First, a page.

Almost a quarter (23%) of alcohol buyers claim that they will be purchasing the alcohol they need for Christmas by the end of November, with a further 19% claiming they will have done so by the first week in December. Recent research on behalf of Retail Intelligence by Empathy Research, amongst a nationally representative sample of 1,000 adults aged 18+, sought to identify how shoppers behave when it comes to purchasing alcohol over the festive period in the off-trade.
While a sizeable proportion of shoppers will aim to have their alcohol purchases made with some time to spare this Christmas, there will be just over 3 in 10 (31%) who claim they will leave their purchase of alcohol until a week before Christmas, with almost half of this group (15%) leaving their alcohol purchasing until a few days before Christmas, and indeed until Christmas Eve itself. Those aged 25-34 (25%) years old are most likely to wait until closer to Christmas to make their alcohol purchases.
Alcohol purchased for Christmas varies in range, with a high degree of purchase evident across the different types of alcohol. Almost 7 in 10 (68%) who will buy alcohol this Christmas, will buy wine, with red wine marginally more popular than white this Christmas. Lager (51%) and spirits (44%) also recorded significant levels of purchase intention. More celebratory and seasonal drinks are also prevalent with 3 in 10 (30%) claiming they will purchase sparkling wine, while 1 in 10 (10%) will be buying Champagne and 1 in 8 (13%) buying port, with 7% claiming they will purchase non-alcoholic beer this Christmas.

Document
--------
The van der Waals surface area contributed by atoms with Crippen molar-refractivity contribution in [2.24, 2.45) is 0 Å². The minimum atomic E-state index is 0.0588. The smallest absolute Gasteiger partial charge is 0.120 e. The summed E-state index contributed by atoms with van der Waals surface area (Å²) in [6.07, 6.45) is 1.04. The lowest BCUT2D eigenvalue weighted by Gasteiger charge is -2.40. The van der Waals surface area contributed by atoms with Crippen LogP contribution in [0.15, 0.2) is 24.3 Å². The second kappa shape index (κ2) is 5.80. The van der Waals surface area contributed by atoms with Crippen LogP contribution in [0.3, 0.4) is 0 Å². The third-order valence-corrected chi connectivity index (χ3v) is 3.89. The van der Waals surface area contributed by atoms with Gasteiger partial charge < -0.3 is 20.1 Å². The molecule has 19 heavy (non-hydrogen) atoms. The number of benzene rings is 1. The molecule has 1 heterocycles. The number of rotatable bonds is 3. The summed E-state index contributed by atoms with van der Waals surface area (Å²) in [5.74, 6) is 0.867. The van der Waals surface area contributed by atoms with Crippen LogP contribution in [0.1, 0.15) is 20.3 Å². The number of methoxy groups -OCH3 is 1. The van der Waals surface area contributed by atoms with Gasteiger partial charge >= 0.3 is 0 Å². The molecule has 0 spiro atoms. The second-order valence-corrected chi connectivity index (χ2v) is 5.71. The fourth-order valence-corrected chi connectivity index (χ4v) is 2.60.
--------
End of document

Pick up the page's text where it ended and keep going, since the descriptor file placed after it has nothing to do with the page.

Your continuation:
Purchase behaviour over the festive period points to bulk buying to some degree with almost half (49%) of alcohol buyers claiming they will buy enough alcohol to get past New Year’s Day, with just under a third (32%) claiming they will purchase enough to get them to New Year’s Eve, with the lowest proportion (19%) claiming they will only buy enough to get them through to St. Stephen’s Day.
© 2018 Checkout – your source for the latest Irish retail news. Article by Aidan O’Sullivan. Click subscribe to sign up for the Checkout print edition.